Beloved Children of God

The following reflection for the fourth Sunday of Easter was written by FAN Board Member, Sr. Maryann Mueller

This was originally posted in our April 20th newsletter

 

One theme throughout our readings this Sunday is that we are all beloved by the Father and “that we may be called the children of God.” (1 Jn. 3:1) In the Gospel, the image of Jesus Christ as the Good Shepherd reminds us that all are included in the “one flock.” (John 10: 16) St. John reminds us that the Good Shepherd is also the victim “who laid down his life for the sheep.” (John 10:15) Jesus recognizes himself in all victims, and lived His public life trying to bring justice and dignity to the victims in the society of the day. As followers of Jesus, we are called to also strive to bring justice and dignity to the most vulnerable in our society. These include the more than twenty-seven million children, women and men trapped in labor trafficking linked to our global economy.

 

These children, women and men are enslaved in plain sight all around us. They may include those who prepare meals, serve you, or wash dishes as you eat in your favorite restaurant. They may be those who clean your hotel room or work under inhumane and unsafe conditions in factories to provide the shoes and the clothes that you wear. They may be the children or adults who pick the vegetables and fruit you enjoy. They may be those who come to your door selling magazines, or those who work in your health club or beauty salon.

 

Labor traffickers use violence, threats, lies, debt bondage, and other forms of coercion to force people to work against their will. One common thread that unites all victims is that they come from poverty and continue to live in poverty. Another common thread, far more important, is that they are all “children of God” (1 John 3:1-2.)

 

Labor traffickers could be compared to the hired man in the Gospel – “he works for pay and has no concern for the sheep.” (John 10:10) The victim is just a cheap and disposable means to profit. There are reports that in the commercial fishing industry many trafficked children are actually thrown overboard if they become too ill to work.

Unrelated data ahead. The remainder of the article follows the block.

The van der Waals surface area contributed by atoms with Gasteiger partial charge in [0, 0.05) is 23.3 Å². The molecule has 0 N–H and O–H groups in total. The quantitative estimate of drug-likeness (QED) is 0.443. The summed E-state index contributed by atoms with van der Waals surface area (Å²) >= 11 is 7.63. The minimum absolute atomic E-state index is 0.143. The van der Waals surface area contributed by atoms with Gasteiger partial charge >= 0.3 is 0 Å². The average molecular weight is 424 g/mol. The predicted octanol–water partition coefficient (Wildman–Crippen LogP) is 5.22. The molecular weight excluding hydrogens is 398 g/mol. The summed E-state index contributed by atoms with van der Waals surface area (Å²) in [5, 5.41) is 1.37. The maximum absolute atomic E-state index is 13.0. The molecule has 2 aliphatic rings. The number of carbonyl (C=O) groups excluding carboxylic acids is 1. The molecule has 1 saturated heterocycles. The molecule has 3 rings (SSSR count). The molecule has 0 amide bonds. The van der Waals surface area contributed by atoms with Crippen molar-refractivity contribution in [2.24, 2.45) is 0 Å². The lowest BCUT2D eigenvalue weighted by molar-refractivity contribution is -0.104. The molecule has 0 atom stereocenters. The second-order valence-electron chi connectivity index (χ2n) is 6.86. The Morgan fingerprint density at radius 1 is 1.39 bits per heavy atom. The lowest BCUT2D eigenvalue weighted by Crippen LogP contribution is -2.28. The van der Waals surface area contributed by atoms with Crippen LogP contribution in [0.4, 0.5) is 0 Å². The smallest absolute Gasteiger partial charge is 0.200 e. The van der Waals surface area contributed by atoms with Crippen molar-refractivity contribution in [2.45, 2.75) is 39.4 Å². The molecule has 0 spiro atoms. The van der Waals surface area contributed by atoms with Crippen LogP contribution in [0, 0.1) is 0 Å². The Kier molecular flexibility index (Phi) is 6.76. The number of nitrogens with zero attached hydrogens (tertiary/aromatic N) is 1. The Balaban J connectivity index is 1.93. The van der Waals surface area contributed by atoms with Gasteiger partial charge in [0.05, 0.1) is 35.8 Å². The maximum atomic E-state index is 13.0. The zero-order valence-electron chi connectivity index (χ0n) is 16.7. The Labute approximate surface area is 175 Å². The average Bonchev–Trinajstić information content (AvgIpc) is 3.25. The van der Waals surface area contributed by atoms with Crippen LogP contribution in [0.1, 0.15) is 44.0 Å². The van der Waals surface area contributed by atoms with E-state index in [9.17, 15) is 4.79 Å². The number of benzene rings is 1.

Just as the Good Shepherd seeks out the most vulnerable sheep, we are called to seek out the victims in our society and to do all we can to empower them. We are also responsible for being aware of how our consumerism is affecting the economically poor and powerless in the world and in our community. As consumers, we are complicit in benefiting from the trafficking of children, women and men. To find out more on how many slaves work for you to maintain your lifestyle please go to Slavery Footprint.

 

In 2012, California enacted the Supply Chain Transparency Act which states that large businesses in the state must disclose the working conditions for all people who supply the products for the company. National legislation which would require companies to be transparent with information about supply chains and how they are addressing labor trafficking within their business operations would serve to bring this hidden slavery to light. For more information on human trafficking, please go to the FAN website.

 

Sr. Maryann Mueller
FAN Board Member

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Published in: on April 21, 2015 at 9:12 am  Comments (1)  

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One CommentLeave a comment

  1. Thank you for this thorough and well researched reflection, Sr. Maryann.


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